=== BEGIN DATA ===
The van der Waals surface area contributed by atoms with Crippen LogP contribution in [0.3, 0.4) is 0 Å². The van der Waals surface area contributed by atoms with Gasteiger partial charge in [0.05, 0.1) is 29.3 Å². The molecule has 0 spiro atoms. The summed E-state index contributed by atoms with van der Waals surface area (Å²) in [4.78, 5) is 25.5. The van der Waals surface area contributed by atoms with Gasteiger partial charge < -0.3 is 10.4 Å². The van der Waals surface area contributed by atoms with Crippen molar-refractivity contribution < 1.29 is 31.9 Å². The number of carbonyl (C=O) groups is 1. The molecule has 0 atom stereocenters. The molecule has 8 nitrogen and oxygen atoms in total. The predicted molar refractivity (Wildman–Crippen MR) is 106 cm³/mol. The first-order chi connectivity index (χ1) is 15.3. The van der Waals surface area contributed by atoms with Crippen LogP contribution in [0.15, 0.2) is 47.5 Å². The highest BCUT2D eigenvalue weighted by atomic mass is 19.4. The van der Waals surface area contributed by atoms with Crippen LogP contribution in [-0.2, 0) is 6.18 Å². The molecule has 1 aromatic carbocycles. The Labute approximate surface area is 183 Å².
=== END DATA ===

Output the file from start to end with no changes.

The van der Waals surface area contributed by atoms with Crippen LogP contribution in [0.3, 0.4) is 0 Å². The van der Waals surface area contributed by atoms with Gasteiger partial charge in [0.05, 0.1) is 29.3 Å². The molecule has 0 spiro atoms. The summed E-state index contributed by atoms with van der Waals surface area (Å²) in [4.78, 5) is 25.5. The van der Waals surface area contributed by atoms with Gasteiger partial charge < -0.3 is 10.4 Å². The van der Waals surface area contributed by atoms with Crippen molar-refractivity contribution < 1.29 is 31.9 Å². The number of carbonyl (C=O) groups is 1. The molecule has 0 atom stereocenters. The molecule has 8 nitrogen and oxygen atoms in total. The predicted molar refractivity (Wildman–Crippen MR) is 106 cm³/mol. The first-order chi connectivity index (χ1) is 15.3. The van der Waals surface area contributed by atoms with Crippen LogP contribution in [0.15, 0.2) is 47.5 Å². The highest BCUT2D eigenvalue weighted by atomic mass is 19.4. The van der Waals surface area contributed by atoms with Crippen LogP contribution in [-0.2, 0) is 6.18 Å². The molecule has 1 aromatic carbocycles. The Labute approximate surface area is 183 Å².